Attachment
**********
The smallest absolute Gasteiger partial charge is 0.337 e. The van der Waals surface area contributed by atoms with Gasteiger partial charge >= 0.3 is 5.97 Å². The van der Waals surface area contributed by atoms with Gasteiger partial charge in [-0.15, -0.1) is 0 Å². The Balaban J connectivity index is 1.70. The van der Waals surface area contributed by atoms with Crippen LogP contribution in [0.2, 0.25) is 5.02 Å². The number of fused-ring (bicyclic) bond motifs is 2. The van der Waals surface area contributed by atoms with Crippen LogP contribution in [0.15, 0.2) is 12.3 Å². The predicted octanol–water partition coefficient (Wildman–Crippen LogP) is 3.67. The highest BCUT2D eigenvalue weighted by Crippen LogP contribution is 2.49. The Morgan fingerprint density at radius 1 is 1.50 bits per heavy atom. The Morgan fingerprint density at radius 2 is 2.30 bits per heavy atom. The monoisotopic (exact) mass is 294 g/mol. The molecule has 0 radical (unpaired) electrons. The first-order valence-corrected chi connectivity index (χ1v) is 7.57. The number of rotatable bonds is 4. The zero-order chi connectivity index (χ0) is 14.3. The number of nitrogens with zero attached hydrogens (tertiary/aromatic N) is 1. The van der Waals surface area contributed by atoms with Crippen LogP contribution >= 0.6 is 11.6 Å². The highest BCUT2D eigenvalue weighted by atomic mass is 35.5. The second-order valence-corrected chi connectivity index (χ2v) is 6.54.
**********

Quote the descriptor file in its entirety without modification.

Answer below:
The smallest absolute Gasteiger partial charge is 0.337 e. The van der Waals surface area contributed by atoms with Gasteiger partial charge >= 0.3 is 5.97 Å². The van der Waals surface area contributed by atoms with Gasteiger partial charge in [-0.15, -0.1) is 0 Å². The Balaban J connectivity index is 1.70. The van der Waals surface area contributed by atoms with Crippen LogP contribution in [0.2, 0.25) is 5.02 Å². The number of fused-ring (bicyclic) bond motifs is 2. The van der Waals surface area contributed by atoms with Crippen LogP contribution in [0.15, 0.2) is 12.3 Å². The predicted octanol–water partition coefficient (Wildman–Crippen LogP) is 3.67. The highest BCUT2D eigenvalue weighted by Crippen LogP contribution is 2.49. The Morgan fingerprint density at radius 1 is 1.50 bits per heavy atom. The Morgan fingerprint density at radius 2 is 2.30 bits per heavy atom. The monoisotopic (exact) mass is 294 g/mol. The molecule has 0 radical (unpaired) electrons. The first-order valence-corrected chi connectivity index (χ1v) is 7.57. The number of rotatable bonds is 4. The zero-order chi connectivity index (χ0) is 14.3. The number of nitrogens with zero attached hydrogens (tertiary/aromatic N) is 1. The van der Waals surface area contributed by atoms with Crippen LogP contribution >= 0.6 is 11.6 Å². The highest BCUT2D eigenvalue weighted by atomic mass is 35.5. The second-order valence-corrected chi connectivity index (χ2v) is 6.54.